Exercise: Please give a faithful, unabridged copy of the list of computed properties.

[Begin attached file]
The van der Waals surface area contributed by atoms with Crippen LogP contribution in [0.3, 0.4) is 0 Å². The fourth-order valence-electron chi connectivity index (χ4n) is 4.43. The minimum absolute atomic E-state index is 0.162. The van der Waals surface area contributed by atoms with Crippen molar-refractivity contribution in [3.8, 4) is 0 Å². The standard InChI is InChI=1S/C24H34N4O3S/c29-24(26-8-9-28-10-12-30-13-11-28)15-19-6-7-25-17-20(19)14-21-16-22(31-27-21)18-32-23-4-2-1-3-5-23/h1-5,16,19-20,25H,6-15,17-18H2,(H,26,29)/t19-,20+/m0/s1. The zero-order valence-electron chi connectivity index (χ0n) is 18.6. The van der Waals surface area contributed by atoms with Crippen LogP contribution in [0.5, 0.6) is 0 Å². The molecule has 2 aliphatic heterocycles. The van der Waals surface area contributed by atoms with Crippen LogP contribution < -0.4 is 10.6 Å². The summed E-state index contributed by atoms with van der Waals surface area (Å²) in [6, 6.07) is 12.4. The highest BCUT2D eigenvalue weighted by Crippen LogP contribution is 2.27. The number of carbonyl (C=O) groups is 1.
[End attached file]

The van der Waals surface area contributed by atoms with Crippen LogP contribution in [0.3, 0.4) is 0 Å². The fourth-order valence-electron chi connectivity index (χ4n) is 4.43. The minimum absolute atomic E-state index is 0.162. The van der Waals surface area contributed by atoms with Crippen molar-refractivity contribution in [3.8, 4) is 0 Å². The standard InChI is InChI=1S/C24H34N4O3S/c29-24(26-8-9-28-10-12-30-13-11-28)15-19-6-7-25-17-20(19)14-21-16-22(31-27-21)18-32-23-4-2-1-3-5-23/h1-5,16,19-20,25H,6-15,17-18H2,(H,26,29)/t19-,20+/m0/s1. The zero-order valence-electron chi connectivity index (χ0n) is 18.6. The van der Waals surface area contributed by atoms with Crippen LogP contribution in [0.5, 0.6) is 0 Å². The molecule has 2 aliphatic heterocycles. The van der Waals surface area contributed by atoms with Crippen LogP contribution < -0.4 is 10.6 Å². The summed E-state index contributed by atoms with van der Waals surface area (Å²) in [6, 6.07) is 12.4. The highest BCUT2D eigenvalue weighted by Crippen LogP contribution is 2.27. The number of carbonyl (C=O) groups is 1.